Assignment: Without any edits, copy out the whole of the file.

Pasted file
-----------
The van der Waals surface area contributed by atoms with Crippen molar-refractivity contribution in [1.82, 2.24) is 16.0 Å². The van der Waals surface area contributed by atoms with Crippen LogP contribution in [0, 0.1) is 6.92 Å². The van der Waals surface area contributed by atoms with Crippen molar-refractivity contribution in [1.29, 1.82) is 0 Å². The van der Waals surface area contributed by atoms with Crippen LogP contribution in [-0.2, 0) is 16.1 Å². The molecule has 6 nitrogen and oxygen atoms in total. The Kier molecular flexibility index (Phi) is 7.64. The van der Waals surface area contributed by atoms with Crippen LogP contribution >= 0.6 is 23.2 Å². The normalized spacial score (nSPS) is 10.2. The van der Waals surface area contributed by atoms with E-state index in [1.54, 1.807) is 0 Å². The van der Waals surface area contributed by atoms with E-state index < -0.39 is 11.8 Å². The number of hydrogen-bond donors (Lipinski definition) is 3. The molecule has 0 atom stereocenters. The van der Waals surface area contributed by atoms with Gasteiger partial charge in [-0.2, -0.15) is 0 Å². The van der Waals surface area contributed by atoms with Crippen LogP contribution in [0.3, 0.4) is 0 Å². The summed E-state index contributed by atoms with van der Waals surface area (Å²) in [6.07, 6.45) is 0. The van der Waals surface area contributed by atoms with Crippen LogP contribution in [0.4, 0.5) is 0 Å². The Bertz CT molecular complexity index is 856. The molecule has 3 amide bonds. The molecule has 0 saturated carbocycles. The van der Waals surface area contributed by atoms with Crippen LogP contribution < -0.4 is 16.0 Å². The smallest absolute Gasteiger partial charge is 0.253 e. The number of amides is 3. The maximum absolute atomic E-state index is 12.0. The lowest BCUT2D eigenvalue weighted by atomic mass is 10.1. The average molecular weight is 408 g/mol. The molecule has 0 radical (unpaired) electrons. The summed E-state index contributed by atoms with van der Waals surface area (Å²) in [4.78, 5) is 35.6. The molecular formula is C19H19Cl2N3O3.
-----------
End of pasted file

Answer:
The van der Waals surface area contributed by atoms with Crippen molar-refractivity contribution in [1.82, 2.24) is 16.0 Å². The van der Waals surface area contributed by atoms with Crippen LogP contribution in [0, 0.1) is 6.92 Å². The van der Waals surface area contributed by atoms with Crippen molar-refractivity contribution in [1.29, 1.82) is 0 Å². The van der Waals surface area contributed by atoms with Crippen LogP contribution in [-0.2, 0) is 16.1 Å². The molecule has 6 nitrogen and oxygen atoms in total. The Kier molecular flexibility index (Phi) is 7.64. The van der Waals surface area contributed by atoms with Crippen LogP contribution >= 0.6 is 23.2 Å². The normalized spacial score (nSPS) is 10.2. The van der Waals surface area contributed by atoms with E-state index in [1.54, 1.807) is 0 Å². The van der Waals surface area contributed by atoms with E-state index < -0.39 is 11.8 Å². The number of hydrogen-bond donors (Lipinski definition) is 3. The molecule has 0 atom stereocenters. The van der Waals surface area contributed by atoms with Gasteiger partial charge in [-0.2, -0.15) is 0 Å². The van der Waals surface area contributed by atoms with Crippen LogP contribution in [0.3, 0.4) is 0 Å². The summed E-state index contributed by atoms with van der Waals surface area (Å²) in [6.07, 6.45) is 0. The van der Waals surface area contributed by atoms with Crippen LogP contribution in [0.4, 0.5) is 0 Å². The Bertz CT molecular complexity index is 856. The molecule has 3 amide bonds. The molecule has 0 saturated carbocycles. The van der Waals surface area contributed by atoms with Crippen LogP contribution < -0.4 is 16.0 Å². The smallest absolute Gasteiger partial charge is 0.253 e. The number of amides is 3. The maximum absolute atomic E-state index is 12.0. The lowest BCUT2D eigenvalue weighted by atomic mass is 10.1. The average molecular weight is 408 g/mol. The molecule has 0 radical (unpaired) electrons. The summed E-state index contributed by atoms with van der Waals surface area (Å²) in [4.78, 5) is 35.6. The molecular formula is C19H19Cl2N3O3.